“When it comes to high-value medications such as personalised medications that are being uniquely developed for specific patients,” he continues, “this technology is critical; product quality must be perfect … and temperatures must be controlled along the way to ensure product efficacy for customers. The adoption and advancement of these technologies will continue to evolve in coming years, driven by significant investments from the entire pharmaceutical supply chain.”
Adding to the mix, Mark Muldowney, Head of Technology and Innovation at Sterling, comments: “Many developments within the pharma manufacturing industry are being driven primarily by demand. For example, the shift away from blockbuster drugs to more niche products has led to a need for improved manufacturing efficiency and quality to ensure products reach patients swiftly and safely."
"For API manufacturers, methods such as continuous flow processing can offer reduced operating costs and improved process efficiencies.”
“Additionally, CDMOs are looking to offer the right flexibility and capabilities in key emerging technologies (such as biocatalysis, hazardous chemistries, fluorination, etc.) as sponsor companies continue to look to consolidate supply chains rather than outsourcing to multiple partners."
"Firms are continuing to investigate new technologies, although industry uptake is notoriously slow. It’s likely that we will see wider industry uptake in the coming years as more and more firms look to innovate to meet growing demand and new product requirements.”
In terms of exploring and implementing new technologies in the coming years, Dexter Tjoa believes that it’s likely that new technologies will be increasingly cost-effective when compared with legacy systems, and firms with more efficient processes will be able to ensure faster product turnaround times.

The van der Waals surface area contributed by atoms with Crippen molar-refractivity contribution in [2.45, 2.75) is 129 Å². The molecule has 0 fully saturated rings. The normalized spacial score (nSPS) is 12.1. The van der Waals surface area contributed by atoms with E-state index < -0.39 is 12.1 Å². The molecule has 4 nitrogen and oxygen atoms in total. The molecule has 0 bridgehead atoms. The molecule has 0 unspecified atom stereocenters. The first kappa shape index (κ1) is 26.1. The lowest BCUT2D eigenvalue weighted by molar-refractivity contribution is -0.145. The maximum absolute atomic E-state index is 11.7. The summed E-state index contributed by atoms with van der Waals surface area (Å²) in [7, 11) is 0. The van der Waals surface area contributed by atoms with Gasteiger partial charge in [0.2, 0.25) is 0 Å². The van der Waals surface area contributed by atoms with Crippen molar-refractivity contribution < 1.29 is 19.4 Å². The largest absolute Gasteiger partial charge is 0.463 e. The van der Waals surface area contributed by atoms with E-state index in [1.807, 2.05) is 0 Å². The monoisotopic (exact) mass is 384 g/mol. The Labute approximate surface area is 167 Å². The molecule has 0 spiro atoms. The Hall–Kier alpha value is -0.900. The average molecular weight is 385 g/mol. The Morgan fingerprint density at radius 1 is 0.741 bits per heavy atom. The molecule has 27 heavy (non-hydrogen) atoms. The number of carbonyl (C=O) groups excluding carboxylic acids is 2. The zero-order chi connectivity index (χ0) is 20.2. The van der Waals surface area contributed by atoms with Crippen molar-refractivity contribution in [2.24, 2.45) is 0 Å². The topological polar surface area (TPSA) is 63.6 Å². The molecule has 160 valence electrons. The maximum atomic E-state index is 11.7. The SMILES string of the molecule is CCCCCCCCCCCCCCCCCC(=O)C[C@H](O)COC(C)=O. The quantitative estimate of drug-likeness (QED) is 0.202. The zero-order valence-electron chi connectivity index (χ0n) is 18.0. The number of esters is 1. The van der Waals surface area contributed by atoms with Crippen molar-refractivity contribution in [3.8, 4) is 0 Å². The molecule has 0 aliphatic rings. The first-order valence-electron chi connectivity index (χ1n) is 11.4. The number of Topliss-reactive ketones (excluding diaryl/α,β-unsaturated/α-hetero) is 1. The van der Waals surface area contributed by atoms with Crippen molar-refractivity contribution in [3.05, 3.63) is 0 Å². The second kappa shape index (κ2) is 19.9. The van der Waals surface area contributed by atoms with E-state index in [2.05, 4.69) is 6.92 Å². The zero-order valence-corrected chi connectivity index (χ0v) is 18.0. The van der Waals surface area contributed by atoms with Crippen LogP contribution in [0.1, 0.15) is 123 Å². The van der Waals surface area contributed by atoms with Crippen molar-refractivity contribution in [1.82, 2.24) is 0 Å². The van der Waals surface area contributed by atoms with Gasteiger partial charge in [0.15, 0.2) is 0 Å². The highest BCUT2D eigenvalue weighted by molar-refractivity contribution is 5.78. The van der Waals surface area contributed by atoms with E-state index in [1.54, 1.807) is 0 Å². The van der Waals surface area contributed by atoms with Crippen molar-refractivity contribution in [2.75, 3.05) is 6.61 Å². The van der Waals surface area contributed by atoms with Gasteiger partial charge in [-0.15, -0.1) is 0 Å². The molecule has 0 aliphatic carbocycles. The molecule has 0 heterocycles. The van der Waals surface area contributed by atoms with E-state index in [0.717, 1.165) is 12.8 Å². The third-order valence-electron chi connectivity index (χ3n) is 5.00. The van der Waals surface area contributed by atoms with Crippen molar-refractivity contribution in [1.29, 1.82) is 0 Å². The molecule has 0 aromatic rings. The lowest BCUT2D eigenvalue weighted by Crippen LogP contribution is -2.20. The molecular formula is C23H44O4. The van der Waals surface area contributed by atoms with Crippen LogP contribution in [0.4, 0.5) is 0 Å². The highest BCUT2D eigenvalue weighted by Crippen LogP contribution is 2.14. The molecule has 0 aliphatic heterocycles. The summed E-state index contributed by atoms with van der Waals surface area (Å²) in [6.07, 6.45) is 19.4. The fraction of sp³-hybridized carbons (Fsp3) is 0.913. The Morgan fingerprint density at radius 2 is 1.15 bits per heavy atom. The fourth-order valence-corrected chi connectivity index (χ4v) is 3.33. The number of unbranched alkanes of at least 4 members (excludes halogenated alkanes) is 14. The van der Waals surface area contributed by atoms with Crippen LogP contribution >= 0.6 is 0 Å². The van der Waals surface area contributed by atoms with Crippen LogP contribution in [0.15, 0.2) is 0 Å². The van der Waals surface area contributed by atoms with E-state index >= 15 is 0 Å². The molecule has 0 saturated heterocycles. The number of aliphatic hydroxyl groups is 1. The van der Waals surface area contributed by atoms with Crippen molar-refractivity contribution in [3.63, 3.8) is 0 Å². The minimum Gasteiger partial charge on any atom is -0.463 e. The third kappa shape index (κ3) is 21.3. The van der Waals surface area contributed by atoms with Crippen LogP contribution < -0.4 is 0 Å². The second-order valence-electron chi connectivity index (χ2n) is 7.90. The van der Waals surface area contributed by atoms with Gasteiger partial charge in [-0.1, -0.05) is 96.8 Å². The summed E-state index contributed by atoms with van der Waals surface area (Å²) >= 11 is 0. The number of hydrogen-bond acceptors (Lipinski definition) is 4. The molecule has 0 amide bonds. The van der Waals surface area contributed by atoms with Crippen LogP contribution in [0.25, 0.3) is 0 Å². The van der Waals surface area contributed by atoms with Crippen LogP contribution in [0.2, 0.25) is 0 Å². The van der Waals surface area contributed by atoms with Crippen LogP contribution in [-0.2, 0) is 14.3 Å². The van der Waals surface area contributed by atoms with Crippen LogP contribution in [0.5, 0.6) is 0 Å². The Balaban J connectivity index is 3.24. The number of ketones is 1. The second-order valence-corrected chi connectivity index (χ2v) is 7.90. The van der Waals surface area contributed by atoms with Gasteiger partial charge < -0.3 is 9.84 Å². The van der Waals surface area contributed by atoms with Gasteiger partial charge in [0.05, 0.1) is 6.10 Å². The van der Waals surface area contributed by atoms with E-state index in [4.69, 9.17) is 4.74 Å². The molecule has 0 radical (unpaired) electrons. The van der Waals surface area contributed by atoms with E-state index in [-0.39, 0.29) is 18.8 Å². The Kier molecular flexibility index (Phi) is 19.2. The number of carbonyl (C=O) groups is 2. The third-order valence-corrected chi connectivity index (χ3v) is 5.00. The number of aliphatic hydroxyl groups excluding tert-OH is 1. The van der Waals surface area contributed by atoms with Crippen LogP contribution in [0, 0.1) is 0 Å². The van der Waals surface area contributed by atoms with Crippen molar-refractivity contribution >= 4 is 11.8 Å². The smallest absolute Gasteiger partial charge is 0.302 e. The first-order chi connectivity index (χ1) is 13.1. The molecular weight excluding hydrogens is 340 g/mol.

“Companies that adopt new technologies early will reap significant benefits in the future. They will find themselves at a competitive advantage in an industry that’s desperate for innovation and looking for digitisation to deliver it.”
Perhaps more tentatively, Jason Lacombe ponders why, in an environment wherein regulators and the pharma industry are working incredibly hard to secure the supply chain, is it acceptable to send highly sensitive documents through non-secure and non-collaborative channels such as email.
“There are countless errors whereby the wrong person is the receiver or is cc’d in an email,” he says, “but imagine a scenario in which packaging artwork files are sent to the incorrect person and fall into the hands of counterfeiters; the security of the entire supply chain is compromised in an instant. Addressing this risk should be the next big thing that regulators target with a number of serialisation laws in key markets now in effect.”
“We are also seeing a desire to move away from traditional enterprise tools that are outdated and do not provide a positive user experience. We are used to seamless user experiences in our consumer applications (Facebook, Twitter, LinkedIn), but this has not translated into industry."
"It should be the norm to offer companies and users well-designed products that facilitate collaboration and good working relationships between players throughout the entire pharma supply chain,” he adds, concluding: “Organisations need to break down silos and facilitate better communication and collaboration with their partners; new technologies are providing opportunities to deliver this while ensuring compliance."
"The life science industry’s challenges and processes are unique, so GxP-validated software providers that are developing purpose-built platforms will outperform industry agnostic software vendors in this space for years to come.”